Growing Old In Style
Sunday afternoons during my college days in Melbourne were not allotted (sadly) to chasing skirts in the botanical gardens or to strolling along the banks of the Yarra River (which ran through the main artery of Melbourne). My last day of the weekend was overwhelmed by one particular trial that constantly beseeches a college student – grocery shopping. Seen more as an ordeal than a mode of self-actualization, I would yank the wheeled grocery bag out from the storage compartment where it had been shoved back dismissively a week earlier, and trudge off, seeking to forget the next 2 hours of my life as a vestige of an unsavory Sunday afternoon.
Drowning myself in pity and contempt, I would hop onto the tram and close my eyes, hoping the doors would conveniently open 20 minutes later when we were in the shopping precinct. If not an ideal Sunday, I could at least have a Zen moment to myself. One such afternoon, just as the image of Siddhartha Gautama meditating under the Bodhi Tree started to resonate in my mind, I was hustled into the corner as an old gentleman annexed the seat next to me, triumphantly claiming it as his loot and plunder. My ascent into the world of the great ruminators dashed, I flashed a curt smile (more out of formality than authenticity) in response. If the golden oldie did get the hint, he brazenly brushed it aside.
"Son, this tram has been running on this street for 30 years. When I was a strapping young man, if I may say so myself, I would chat up young sheilas and sometimes even make them miss their tram stop. I had the gift of the gab; I could take their watch off and tell them the time."
"I’m sure trams ran a lot slower back then. Now you’ve got to seal the deal within minutes. You would have had to skip the foreplay and jump straight into the main act. That’s not as easy, trust me." I tried a shock and awe tactic to tell him that times had changed and speed dating was now a thing, let alone an industry.
"What’s with you and your generation? You all want everything now, on a platter, with no struggle or charm to the matter." Somehow this inter-generational show of machismo had turned philosophical and poetic.
"I don’t make the rules, I just play by them. Women don’t aspire to ‘one-women men’ anymore." I had just generalised the outlook of around 4 billion women – but it was admissible for this battle of youth versus experience.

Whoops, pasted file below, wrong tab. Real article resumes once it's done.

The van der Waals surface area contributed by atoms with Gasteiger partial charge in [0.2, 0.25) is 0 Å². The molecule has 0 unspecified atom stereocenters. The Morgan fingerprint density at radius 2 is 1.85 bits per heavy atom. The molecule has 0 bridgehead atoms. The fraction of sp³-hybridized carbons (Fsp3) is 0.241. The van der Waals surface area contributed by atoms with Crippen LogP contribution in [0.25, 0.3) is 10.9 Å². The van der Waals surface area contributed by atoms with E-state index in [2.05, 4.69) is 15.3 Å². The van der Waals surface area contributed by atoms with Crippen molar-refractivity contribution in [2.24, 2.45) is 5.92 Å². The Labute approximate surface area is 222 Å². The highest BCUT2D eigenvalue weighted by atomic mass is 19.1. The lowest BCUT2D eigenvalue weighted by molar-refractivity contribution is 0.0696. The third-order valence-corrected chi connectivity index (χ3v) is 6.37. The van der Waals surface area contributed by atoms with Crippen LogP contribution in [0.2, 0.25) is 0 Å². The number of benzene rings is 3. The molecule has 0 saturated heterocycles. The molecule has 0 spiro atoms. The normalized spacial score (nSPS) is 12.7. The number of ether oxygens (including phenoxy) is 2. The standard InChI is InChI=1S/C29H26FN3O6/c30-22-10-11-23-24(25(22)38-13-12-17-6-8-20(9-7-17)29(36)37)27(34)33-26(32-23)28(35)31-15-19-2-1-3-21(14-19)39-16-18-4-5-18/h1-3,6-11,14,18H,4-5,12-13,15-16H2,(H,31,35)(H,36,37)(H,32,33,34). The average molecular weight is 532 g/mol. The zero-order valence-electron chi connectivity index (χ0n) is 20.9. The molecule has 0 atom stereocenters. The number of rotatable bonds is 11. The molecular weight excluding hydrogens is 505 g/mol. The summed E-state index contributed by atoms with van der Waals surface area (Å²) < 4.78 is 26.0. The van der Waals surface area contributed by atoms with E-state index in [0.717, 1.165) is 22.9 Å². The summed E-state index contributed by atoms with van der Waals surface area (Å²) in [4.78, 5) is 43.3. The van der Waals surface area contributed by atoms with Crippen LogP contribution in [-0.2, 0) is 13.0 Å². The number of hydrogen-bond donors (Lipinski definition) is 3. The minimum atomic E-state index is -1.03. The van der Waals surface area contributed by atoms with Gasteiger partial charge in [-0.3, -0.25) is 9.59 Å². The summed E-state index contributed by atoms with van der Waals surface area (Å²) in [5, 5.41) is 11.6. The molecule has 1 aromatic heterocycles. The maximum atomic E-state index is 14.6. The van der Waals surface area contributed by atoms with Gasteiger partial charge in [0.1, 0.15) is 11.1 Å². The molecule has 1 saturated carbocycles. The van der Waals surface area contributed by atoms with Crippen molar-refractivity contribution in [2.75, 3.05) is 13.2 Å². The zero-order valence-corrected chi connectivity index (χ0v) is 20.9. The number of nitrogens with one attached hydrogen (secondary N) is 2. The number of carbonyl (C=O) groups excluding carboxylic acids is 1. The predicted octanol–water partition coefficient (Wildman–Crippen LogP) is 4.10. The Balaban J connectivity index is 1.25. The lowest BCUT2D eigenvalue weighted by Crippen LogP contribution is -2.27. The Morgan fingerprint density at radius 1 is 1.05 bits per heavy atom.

"I remember my late wife, she was a stunner. She made my knees cave in and my heart pound. It pounded for 40 years before she peacefully passed away," was the gentleman's candid reply.
"I’m sorry to hear that. You must have really loved her. Do you have any kids or extended family to help you relive such fond memories?" I asked, hopeful and somewhat expectant that such a man was given time and attention to regale his stories.
"Can’t say so, son. We had 2 kids and both left the house at the age of 18. They come and see me monthly if that. It’s okay, though. Their visits keep me going."
Shocked, distraught and even angered, I asked the man, "so how do you pass your time, then?"
"I ride the tram every day," he said.
My 20 minutes had whizzed by, and as we parted ways and I got off the tram, I sat down on a bench to take in what had just transpired.
This man had started a conversation with me, to a certain extent from curiosity, but more so because he had nobody to speak with on a daily basis. It was symptomatic of a vicious cycle I had noticed with some of my 'local' Australian friends - they would start paying rent in their own homes at age 16, and either leave their homes at 18 or continue to pay until they moved out. More often than not, due to this arrangement, when their own parents reached an elderly age, they would see meetings as a burden and shirk the responsibility.
Then, they would encourage their parents to move into old people’s homes - a concept still alien to me and to almost all fellow Pakistanis. Yes, these homes have their benefits (such as constant professional care and a community of elderly people), but some of these children would see those establishments as a way of brushing off the responsibility: a transactional exchange of money for care.
Family, to me, was not a monetary contract traded on the open market. In Pakistani culture, parents tend to look forward to retirement and old age because it allows them to spend more time with their family and friends - where their voices are heard and acted upon. It is very common for elderly parents to travel nationally or internationally and spend an allotted amount of months of the year at each of their kid’s homes. This along with their active social life creates a system where the family remains the core and them, the epicenter. Perhaps this is due to Pakistan having poor state infrastructure, making the family the de facto social safety net. Nonetheless, this was a welcome reminder of how fortunate I was to have been brought up in a culture where my parents and I could look forward to their later years.
As TCKs, I believe it is our imperative to pick the best of the cultures we have been exposed to. Being a Third Culture Kid has allowed me to reflect on certain practices which seemed strange - I always thought that even in Pakistan, growing old was sometimes a burden for both children and parents alike. This tram ride made me appreciate how blessed my family really was.
*sheila: Australian slang for a female